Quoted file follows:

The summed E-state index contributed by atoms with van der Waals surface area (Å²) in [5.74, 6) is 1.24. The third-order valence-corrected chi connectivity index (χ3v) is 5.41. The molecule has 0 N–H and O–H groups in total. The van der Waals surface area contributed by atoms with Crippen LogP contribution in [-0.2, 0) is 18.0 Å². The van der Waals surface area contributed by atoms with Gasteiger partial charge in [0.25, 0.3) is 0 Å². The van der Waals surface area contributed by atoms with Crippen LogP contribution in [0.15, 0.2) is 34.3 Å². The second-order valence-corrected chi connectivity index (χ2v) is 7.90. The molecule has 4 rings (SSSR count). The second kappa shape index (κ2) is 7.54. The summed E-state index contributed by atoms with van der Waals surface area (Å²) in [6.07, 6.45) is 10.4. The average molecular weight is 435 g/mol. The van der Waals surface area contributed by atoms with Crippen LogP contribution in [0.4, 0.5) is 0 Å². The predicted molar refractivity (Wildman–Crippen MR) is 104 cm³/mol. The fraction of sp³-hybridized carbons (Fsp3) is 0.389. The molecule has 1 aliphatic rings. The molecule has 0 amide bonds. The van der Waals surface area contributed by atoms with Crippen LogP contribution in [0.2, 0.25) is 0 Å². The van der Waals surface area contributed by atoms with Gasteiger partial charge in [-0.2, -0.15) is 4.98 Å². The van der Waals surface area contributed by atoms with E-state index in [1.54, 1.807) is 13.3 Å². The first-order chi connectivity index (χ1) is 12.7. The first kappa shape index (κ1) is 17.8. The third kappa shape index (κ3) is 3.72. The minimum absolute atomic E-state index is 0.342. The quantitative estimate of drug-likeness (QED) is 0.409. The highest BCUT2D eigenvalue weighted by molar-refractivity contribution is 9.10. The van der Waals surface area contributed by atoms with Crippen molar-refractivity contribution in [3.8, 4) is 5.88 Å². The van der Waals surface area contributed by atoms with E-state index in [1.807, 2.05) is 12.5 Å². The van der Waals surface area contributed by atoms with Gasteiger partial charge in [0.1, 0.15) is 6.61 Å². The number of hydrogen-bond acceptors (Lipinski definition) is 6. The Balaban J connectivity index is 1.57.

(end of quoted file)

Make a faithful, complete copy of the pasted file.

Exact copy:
The summed E-state index contributed by atoms with van der Waals surface area (Å²) in [5.74, 6) is 1.24. The third-order valence-corrected chi connectivity index (χ3v) is 5.41. The molecule has 0 N–H and O–H groups in total. The van der Waals surface area contributed by atoms with Crippen LogP contribution in [-0.2, 0) is 18.0 Å². The van der Waals surface area contributed by atoms with Gasteiger partial charge in [0.25, 0.3) is 0 Å². The van der Waals surface area contributed by atoms with Crippen LogP contribution in [0.15, 0.2) is 34.3 Å². The second-order valence-corrected chi connectivity index (χ2v) is 7.90. The molecule has 4 rings (SSSR count). The second kappa shape index (κ2) is 7.54. The summed E-state index contributed by atoms with van der Waals surface area (Å²) in [6.07, 6.45) is 10.4. The average molecular weight is 435 g/mol. The van der Waals surface area contributed by atoms with Crippen LogP contribution in [0.4, 0.5) is 0 Å². The predicted molar refractivity (Wildman–Crippen MR) is 104 cm³/mol. The fraction of sp³-hybridized carbons (Fsp3) is 0.389. The molecule has 1 aliphatic rings. The molecule has 0 amide bonds. The van der Waals surface area contributed by atoms with Crippen LogP contribution in [0.2, 0.25) is 0 Å². The van der Waals surface area contributed by atoms with Gasteiger partial charge in [-0.2, -0.15) is 4.98 Å². The van der Waals surface area contributed by atoms with E-state index in [1.54, 1.807) is 13.3 Å². The first-order chi connectivity index (χ1) is 12.7. The first kappa shape index (κ1) is 17.8. The third kappa shape index (κ3) is 3.72. The minimum absolute atomic E-state index is 0.342. The quantitative estimate of drug-likeness (QED) is 0.409. The highest BCUT2D eigenvalue weighted by molar-refractivity contribution is 9.10. The van der Waals surface area contributed by atoms with Crippen molar-refractivity contribution in [3.8, 4) is 5.88 Å². The van der Waals surface area contributed by atoms with E-state index in [1.807, 2.05) is 12.5 Å². The van der Waals surface area contributed by atoms with Gasteiger partial charge in [0.1, 0.15) is 6.61 Å². The number of hydrogen-bond acceptors (Lipinski definition) is 6. The Balaban J connectivity index is 1.57.